Many executives reason that their employees can learn to operate almost any business system, given the right training, and that if technologists can deliver sophisticated electronic tools that automate routine tasks, the least people can do is to put up with a few quirks in the way the software performs. Some employers expect workers to recognize that it is in their best interest to adapt to whatever challenges their tools present to them: After all, what choice do they have?
According to this philosophy, most of the problems that people have with software can be explained in terms of a learning curve, and as workers become more familiar with the software they use, their proficiency will improve. When this doesn't happen - when significant numbers of workers have trouble using a business system, and familiarity breeds only frustration, resentment, and hostility - the common assumption is that more training is needed. All too often, the result is low productivity and an endless cycle of training as experienced workers are replaced by new hires.
It's true that some people manage to adapt surprisingly well to even the most counterintuitive software, and it's not unusual for some to become experts in navigating the maze on their desktops. But asking people to use inferior tools, or placing the right tools in the wrong hands, can have unintended consequences.
When we find ourselves facing a barrier that seems insurmountable, we look for ways to work around it. When software raises an obstacle, business executives, brokers, lawyers, physicians, and other professionals often work around the problem by delegating the task. Those who can't delegate must find other alternatives.
Business software that's easy to use lowers the cost of training and raises productivity. Sales agents who can do their jobs without assistance feel less stress and provide better customer service than agents who need to put their prospects on hold and interrupt their co-workers to ask for help. Software that's intuitive also promotes innovation by creating opportunities to think creatively about new ways of gathering, organizing, and using information. But when the act of using software is a struggle, most people simply leave it to someone else to rise to the challenge, master the system.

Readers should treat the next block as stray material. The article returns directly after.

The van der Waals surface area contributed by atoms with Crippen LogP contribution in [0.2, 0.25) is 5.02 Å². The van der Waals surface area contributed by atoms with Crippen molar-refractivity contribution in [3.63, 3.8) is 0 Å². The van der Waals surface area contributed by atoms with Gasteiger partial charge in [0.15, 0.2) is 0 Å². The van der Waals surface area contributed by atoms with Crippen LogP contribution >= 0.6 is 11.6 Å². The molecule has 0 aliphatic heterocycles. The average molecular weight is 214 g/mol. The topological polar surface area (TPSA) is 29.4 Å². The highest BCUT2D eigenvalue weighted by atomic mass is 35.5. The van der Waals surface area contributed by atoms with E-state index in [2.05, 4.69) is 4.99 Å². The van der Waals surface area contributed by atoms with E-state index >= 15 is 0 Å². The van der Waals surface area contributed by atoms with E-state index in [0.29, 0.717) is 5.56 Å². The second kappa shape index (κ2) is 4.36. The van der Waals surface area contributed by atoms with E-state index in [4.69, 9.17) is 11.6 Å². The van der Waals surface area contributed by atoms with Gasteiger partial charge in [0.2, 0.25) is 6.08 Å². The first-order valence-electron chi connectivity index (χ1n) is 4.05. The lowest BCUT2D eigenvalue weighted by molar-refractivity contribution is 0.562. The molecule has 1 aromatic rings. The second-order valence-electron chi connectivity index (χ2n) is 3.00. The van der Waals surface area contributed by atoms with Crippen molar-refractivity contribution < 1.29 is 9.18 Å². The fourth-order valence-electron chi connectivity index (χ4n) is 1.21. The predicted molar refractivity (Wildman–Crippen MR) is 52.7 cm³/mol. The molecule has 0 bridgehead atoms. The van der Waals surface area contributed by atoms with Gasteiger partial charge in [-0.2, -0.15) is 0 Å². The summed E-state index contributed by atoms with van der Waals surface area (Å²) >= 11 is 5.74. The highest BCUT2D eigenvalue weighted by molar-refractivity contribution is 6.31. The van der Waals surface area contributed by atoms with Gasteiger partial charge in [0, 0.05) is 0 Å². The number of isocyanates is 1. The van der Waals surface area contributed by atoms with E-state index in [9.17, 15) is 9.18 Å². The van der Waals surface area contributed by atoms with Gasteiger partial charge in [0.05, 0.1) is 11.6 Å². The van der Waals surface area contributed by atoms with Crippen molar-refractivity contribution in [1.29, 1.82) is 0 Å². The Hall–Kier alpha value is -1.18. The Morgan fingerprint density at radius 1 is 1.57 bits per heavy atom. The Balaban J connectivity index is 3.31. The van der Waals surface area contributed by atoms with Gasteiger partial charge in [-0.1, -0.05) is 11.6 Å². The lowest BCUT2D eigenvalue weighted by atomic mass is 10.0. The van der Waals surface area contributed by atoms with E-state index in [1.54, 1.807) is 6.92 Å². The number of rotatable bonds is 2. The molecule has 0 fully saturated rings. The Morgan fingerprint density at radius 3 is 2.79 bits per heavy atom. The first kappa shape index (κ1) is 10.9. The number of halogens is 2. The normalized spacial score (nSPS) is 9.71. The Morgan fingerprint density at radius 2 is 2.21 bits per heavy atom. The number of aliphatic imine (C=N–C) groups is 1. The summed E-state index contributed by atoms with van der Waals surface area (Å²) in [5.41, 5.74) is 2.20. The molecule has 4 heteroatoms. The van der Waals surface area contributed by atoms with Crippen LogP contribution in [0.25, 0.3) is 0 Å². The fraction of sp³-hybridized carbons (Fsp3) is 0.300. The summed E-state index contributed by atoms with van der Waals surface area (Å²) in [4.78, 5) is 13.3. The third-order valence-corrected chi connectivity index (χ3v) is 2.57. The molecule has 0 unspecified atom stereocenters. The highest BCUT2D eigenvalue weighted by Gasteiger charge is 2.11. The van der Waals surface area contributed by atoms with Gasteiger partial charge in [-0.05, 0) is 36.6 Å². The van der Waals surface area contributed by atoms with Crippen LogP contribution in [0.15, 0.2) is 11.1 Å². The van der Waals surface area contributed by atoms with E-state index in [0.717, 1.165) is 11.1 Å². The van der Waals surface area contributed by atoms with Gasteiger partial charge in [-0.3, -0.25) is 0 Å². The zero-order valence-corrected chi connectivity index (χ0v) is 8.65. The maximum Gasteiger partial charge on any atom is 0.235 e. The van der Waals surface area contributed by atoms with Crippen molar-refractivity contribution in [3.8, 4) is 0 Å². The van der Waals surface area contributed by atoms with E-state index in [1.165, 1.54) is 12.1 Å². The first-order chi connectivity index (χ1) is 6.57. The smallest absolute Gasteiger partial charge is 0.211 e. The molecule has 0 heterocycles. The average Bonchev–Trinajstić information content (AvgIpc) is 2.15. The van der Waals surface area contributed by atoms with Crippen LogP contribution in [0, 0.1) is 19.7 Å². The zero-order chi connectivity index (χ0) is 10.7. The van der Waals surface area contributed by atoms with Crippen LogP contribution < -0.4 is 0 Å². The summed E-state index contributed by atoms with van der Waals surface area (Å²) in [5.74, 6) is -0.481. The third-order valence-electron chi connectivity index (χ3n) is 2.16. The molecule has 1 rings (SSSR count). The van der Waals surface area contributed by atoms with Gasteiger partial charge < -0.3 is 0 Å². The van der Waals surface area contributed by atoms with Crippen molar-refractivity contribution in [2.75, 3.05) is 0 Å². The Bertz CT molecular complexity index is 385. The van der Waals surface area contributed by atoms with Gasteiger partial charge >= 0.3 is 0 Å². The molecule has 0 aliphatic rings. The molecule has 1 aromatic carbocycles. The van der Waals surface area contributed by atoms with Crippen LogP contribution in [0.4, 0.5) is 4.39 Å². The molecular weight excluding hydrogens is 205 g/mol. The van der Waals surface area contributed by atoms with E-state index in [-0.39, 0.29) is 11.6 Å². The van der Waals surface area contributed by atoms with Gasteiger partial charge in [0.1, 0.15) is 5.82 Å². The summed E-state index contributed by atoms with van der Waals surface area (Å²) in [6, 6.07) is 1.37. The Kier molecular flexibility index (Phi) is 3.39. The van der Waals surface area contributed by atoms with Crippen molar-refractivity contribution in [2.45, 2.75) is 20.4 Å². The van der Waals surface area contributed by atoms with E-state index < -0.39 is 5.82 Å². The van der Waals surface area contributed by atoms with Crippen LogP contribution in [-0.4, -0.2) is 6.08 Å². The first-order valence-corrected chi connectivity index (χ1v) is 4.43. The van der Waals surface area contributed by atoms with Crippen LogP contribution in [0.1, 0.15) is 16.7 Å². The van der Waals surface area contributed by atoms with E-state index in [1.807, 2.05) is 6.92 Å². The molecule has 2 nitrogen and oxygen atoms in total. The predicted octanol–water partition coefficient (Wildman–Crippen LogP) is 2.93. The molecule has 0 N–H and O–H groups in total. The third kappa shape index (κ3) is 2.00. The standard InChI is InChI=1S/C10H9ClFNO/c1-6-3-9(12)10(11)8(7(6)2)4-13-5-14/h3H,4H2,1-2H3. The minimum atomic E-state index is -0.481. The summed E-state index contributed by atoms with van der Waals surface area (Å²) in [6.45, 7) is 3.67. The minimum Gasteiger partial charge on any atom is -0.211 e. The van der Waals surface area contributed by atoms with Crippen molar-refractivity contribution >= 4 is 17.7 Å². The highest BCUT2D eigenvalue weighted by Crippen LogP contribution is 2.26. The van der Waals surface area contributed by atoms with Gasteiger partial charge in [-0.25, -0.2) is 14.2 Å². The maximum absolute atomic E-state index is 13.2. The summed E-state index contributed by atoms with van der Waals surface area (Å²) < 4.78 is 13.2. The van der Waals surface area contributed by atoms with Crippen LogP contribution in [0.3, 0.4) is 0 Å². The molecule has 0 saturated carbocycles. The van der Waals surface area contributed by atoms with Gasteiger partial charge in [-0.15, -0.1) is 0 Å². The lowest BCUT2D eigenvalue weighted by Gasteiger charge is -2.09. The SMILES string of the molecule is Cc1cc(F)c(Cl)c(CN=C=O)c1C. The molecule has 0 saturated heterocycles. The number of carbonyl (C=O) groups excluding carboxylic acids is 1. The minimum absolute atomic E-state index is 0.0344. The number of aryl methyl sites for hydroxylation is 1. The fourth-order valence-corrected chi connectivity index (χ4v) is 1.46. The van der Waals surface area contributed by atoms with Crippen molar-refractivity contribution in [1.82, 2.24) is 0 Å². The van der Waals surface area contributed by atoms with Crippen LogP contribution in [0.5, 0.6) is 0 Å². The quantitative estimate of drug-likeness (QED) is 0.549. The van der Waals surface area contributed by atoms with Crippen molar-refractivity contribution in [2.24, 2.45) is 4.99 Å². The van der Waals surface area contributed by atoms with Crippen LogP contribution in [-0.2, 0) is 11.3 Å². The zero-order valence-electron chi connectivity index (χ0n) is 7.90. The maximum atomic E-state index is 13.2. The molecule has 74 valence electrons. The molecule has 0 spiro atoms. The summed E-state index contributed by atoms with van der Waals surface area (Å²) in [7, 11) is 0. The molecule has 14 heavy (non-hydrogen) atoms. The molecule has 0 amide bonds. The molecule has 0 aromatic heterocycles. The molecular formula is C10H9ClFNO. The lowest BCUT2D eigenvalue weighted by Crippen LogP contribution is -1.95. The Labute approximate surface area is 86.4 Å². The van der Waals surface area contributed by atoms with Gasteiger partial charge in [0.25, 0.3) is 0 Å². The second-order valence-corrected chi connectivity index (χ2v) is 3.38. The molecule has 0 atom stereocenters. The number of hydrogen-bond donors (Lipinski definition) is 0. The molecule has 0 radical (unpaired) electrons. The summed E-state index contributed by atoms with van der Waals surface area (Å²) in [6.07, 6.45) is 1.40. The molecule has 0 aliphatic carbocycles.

Some idealists believe that all software should be so easy to use that there would be no need for manuals or training sessions. That's a realistic goal for software that runs an ATM, a search service, or a website. However, we accept that it takes training and practice to drive a car and to operate most other complex machines, so even though manufacturers may claim that their software is easy to use, it's reasonable to expect that some training will be needed for most new technology. The question is, how much training-and how often? More importantly, what is actually being trained, and what will it cost?
Training is a major portion of the cost of implementing most business software.
As a rule of thumb, the process of implementation usually costs at least as much as building, buying, or licensing the software - sometimes twice as much. For software with a price tag of seven figures or more, the training costs can be staggering.